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Chapter 13. Getting Organized > Be Sincere, Be Brief, Be Seated - Pg. 101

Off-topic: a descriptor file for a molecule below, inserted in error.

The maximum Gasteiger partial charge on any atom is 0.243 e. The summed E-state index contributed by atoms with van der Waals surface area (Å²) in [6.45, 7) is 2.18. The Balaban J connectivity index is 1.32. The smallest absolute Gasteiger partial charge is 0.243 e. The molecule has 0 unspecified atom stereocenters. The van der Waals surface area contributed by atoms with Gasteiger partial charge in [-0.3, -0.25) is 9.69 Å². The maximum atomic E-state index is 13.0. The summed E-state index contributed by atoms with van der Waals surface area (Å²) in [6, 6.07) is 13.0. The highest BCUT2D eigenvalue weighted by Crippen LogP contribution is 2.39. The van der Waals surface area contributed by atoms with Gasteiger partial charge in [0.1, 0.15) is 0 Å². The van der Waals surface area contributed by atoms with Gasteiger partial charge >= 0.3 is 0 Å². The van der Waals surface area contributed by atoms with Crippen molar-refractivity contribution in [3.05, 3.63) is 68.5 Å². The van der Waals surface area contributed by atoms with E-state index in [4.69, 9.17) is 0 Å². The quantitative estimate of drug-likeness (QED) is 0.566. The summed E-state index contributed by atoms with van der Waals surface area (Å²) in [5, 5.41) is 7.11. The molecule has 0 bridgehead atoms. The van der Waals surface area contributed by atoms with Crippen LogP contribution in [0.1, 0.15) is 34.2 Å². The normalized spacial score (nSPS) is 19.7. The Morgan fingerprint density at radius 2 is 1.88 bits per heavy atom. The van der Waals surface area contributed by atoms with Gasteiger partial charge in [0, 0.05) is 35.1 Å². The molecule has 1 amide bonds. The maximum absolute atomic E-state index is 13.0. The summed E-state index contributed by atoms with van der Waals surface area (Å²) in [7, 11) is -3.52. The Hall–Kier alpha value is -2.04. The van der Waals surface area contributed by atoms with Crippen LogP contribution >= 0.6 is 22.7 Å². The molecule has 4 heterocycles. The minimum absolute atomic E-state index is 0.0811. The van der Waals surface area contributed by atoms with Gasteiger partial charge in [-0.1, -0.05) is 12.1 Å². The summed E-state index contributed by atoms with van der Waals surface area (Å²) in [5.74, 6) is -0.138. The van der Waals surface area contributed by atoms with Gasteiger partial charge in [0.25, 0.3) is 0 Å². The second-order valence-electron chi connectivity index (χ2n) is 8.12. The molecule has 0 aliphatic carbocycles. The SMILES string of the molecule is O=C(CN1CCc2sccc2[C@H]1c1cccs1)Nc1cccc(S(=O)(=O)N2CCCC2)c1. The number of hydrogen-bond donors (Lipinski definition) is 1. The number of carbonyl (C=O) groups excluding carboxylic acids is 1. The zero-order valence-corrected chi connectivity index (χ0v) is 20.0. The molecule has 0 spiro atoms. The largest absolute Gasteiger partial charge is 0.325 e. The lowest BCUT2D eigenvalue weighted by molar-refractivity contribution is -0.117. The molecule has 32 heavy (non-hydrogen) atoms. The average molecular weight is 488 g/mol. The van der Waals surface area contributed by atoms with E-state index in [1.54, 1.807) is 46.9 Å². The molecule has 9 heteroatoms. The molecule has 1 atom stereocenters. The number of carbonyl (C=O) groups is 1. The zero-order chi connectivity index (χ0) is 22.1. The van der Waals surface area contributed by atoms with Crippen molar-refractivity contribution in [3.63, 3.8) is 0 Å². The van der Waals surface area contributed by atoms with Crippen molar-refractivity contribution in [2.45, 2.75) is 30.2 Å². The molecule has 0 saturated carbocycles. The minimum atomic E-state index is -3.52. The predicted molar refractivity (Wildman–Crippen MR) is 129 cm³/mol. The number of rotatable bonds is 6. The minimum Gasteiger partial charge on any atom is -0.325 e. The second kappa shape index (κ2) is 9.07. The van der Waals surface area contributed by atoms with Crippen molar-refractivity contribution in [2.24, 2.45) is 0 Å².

Getting Organized 101 Remember: No matter how good your speech is--and no matter how well you speak--people get cranky sitting in those hard wooden chairs and listening, listening, listening. The "20-Minute" Rule Twenty minutes is a good benchmark for the average speech in honor of the average occasion. There are exceptions, of course. Obviously, a wedding speech should be much, much shorter, while the keynote address at the Democratic National Convention will likely run a tad longer (especially if you're using it as a career builder, as Bill Clinton tried in 1988). Clinton was widely criticized for the length of his speech. Twenty minutes is fair to both you and the audience. Of course, if you need more time to make your point, don't be afraid to take it. Just make sure you feel confident that you really do need it. Be Sincere, Be Brief, Be Seated Listening to a speech is very different from reading one. Because your audience can't go back to your speech and review confusing parts, it's important for you to provide an especially clear organ- ization and to repeat your central points. Every speech needs a beginning, a middle, and an end. The following three-part structure is simple--and, best of all, it works. If you use this organization, your speech will be clear, well-organized, and powerful. Here's the way that I recommend that you break down a 20-minute speech: · Tell 'em what you're going to tell 'em. In the first part of your speech, tell your audience what your themes and major points are. This should take 1­3 minutes. (See Chapter 15, "Start at the Very Beginning: A Very Good Place to Start.")